The main contribution of Aielli (2013) is to draw attention to the issue of inconsistency, but the suggested solution still has the same issues as the DCC representation. In fact, Aielli (2013) talks about targeting and a change to DCC that makes consistent estimates possible. But he makes the unstated assumption that the estimators of the modified DCC representation are asymptotically normal under standard regularity requirements. Caporin and McAleer (2012) demonstrated that while asymptotic normality cannot be proved, dynamic conditional correlations may be reliably predicted using an indirect DCC representation based on the BEKK model.

**Applications of DCCs**

Next, we will look at how the DCC model has been applied in the financial literature and focus on papers analyzing financial contagion. They usually offer a good perspective on how spillovers occur and their main drivers.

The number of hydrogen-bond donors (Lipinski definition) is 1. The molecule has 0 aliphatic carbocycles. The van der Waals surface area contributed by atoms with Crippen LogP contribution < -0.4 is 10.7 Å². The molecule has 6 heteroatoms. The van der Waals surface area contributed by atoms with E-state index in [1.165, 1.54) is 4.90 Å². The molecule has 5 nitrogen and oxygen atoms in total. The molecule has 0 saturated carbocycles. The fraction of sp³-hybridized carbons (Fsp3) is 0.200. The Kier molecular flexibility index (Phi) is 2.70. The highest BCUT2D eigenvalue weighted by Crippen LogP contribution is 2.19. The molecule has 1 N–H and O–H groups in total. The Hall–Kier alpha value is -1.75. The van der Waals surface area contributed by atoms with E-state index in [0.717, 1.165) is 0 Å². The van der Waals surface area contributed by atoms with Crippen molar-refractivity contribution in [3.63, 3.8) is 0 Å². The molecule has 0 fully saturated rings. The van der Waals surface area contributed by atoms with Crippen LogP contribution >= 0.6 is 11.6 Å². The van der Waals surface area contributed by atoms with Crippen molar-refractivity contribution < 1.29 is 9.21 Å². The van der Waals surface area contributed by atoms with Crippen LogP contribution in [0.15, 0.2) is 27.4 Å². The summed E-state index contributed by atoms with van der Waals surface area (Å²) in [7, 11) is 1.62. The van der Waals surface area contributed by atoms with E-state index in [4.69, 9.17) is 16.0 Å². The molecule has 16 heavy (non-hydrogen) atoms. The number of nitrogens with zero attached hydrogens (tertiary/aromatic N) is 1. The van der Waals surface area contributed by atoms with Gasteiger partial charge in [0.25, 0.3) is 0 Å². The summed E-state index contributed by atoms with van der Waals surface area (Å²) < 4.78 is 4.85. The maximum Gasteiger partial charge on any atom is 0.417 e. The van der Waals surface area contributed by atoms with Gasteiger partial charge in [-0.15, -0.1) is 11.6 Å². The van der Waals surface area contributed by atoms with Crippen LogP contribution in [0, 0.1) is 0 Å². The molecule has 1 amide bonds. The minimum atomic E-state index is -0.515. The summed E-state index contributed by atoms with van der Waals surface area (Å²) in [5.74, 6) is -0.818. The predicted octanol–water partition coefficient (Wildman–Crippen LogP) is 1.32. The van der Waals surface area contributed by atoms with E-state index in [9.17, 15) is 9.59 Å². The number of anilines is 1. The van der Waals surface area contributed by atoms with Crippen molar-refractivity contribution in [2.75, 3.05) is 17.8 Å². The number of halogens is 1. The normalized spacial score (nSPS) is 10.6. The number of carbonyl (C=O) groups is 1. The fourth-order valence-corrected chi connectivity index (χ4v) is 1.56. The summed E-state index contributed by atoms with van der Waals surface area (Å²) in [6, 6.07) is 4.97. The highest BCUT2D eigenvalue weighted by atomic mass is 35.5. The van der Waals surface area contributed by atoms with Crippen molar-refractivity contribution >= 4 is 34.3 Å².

Syllignakis and Kouretas (2011) examines the time-varying conditional correlations to the weekly index returns of seven emerging stock markets in Central and Eastern Europe using the DCC model. To capture possible ripple effects across the US, German, Russian, and Central and Eastern Europe (CEE) stock markets, they analyzed weekly data from 1997 through 2009. They discovered evidence of increased conditional correlation spread between the USA, Germany, and the CEE stock markets during the GFC and supposed that the exchange rate movement could explain the crisis from 2007–2008. Celık (2012) also employed the DCC model and presented evidence of US contagion to the most developed and developing economies, finding out that the latter were most impacted by the US subprime crisis.